The ABB argument in terms of how people finally decide to vote is a valid point, However, we intend to circumvent that likely negative potential by going through an electoral back door, if you will. As far as that silly biz that Deadbeat keeps bring up about ICONS and ABB… that’s something else. If one looks at the list of “icons” at (and not just glance at the 9-point biz), you’ll quickly see that our list of supporters includes very few, if any, of the Norman Soloman variety. Beating the dead horse about Zinn and Chomsky really should be put to bed ’cause it keeps whoever keeps repeating that stuff from taking action. Deadbeat only has so many heartbeats. And if he/she chooses to spend them on trying to argue about perceived past history it removes the possibility that he/she can get on board by embracing and supporting in a proactive way the non-ABB movement that is TOSCA TODAY. Chomsky is NOT on our list, though he has contributed great advice. Zinn, who last time out voted for either Cynthia or Ralph, is on the list. And though I don’t agree with what was his first recommendation for a possible working figurehead candidate for TOSCA… he is open, and certainly flying with the thrust of TOSCA, doing more for our GOAL than Deadbeat.

    Almost every single person on the oxtogrind 336 list would laugh at anyone suggesting ABB thinking. They are quite radical, for the most part, and the majority will be ruling TOSCA decisions, not any CLOSET ABB person who might have snuck in under the radar or who disagrees with the thrust of what the group is about… which really is at the opposite end of the spectrum from ABB… that being wanting to undermine the entire electoral system, the System in general, as it stands.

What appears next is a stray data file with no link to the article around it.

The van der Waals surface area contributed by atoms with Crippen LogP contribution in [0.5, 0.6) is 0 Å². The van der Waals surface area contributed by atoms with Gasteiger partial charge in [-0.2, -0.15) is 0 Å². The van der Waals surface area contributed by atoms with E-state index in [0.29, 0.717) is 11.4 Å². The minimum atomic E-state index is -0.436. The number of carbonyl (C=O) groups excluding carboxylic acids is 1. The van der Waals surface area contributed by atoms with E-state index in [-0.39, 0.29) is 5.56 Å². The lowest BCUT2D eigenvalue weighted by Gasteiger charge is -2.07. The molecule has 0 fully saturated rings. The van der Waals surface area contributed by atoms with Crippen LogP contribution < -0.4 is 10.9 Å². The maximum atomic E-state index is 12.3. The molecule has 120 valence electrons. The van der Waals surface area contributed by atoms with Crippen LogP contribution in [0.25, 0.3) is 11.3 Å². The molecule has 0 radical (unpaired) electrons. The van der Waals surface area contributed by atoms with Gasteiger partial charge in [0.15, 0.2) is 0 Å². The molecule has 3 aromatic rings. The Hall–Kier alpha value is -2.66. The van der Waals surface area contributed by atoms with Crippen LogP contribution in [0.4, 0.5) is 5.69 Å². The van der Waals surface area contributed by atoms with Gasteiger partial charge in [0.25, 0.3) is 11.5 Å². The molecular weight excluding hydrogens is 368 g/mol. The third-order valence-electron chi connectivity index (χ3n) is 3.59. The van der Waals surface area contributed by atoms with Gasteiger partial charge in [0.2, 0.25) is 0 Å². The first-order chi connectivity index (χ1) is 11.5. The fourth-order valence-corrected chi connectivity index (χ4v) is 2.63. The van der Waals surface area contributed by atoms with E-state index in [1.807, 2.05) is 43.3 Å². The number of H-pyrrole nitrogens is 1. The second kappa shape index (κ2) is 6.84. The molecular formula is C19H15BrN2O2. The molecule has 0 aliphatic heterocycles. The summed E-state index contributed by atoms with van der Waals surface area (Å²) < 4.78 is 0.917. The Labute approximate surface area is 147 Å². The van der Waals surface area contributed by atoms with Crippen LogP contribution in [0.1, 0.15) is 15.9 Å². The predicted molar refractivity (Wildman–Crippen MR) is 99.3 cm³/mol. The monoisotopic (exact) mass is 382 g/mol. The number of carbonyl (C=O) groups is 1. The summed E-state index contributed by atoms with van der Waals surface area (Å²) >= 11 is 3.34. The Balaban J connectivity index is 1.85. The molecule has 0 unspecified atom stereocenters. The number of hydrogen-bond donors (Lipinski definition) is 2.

And that’s why certain stuff is NOT on oxtogrind. Like the way in which we intend to deal with the inevitable attempt at electoral fraud, a plan in place that was never embraced by the supporters of Peter Camejo.

    Again, write directly to Chomsky, Bozh.

  52. Richard Oxman said on September 16th, 2009 at 8:00am #

    The biz about asking Chomsky, Max, has to do with wanting to put to bed some of the silly accusations which fly about… about what his position is on this and that. No one at DVoice, including me, can definitively nail down his positions… like he can… with a simple missive, politely and clearly sent his way. Best, Ox

  53. bozh said on September 16th, 2009 at 11:09am #

    max, with respect,
    there was a point in why i want to know what NC says now about AIPAK. That was a sincere quest for knowledge about the relationship btwn congress and AIPAC and to what degree was then and now AIPAC an israeli lobby?
    i have an opinion; however opinion is not knowledge. We all have capacity to think. But i can assure u, max, i have no capacity or opportunity to find all the facts that pertain to congress-aipak gangsters’ robbery in expalestine.
    I call them gangsters not because i think so but because i know it!

    Max, i did not ask what NC thinks ab. anything, i asked if anyone knew what NC knows now about congress-aipac relationship.
    Please read more carefully and don’t go from memory! tnx

  54. bozh said on September 16th, 2009 at 2:07pm #

    richard, with respect
    u know that i did not say: richard, tell me what NC knows-says or thinks. And i especially don’t care that much what some people think and what ‘zionists’ think even less so, or next to zero.

    As i have said, NC has described situation in ME until ca ’02 in the manner of many fierce antitheft-of-land people” .

    Btw, chomsky does not want to correspond with me any longer. And who can blame him when so many ‘jews’ go ballistic over the facts i posit.
    Yes, it seems that i have upset him.
    I have asked him only two questions with economy of words. He wldn’t have upset self over the question of the right to return if he valued and recognized that right but he does not.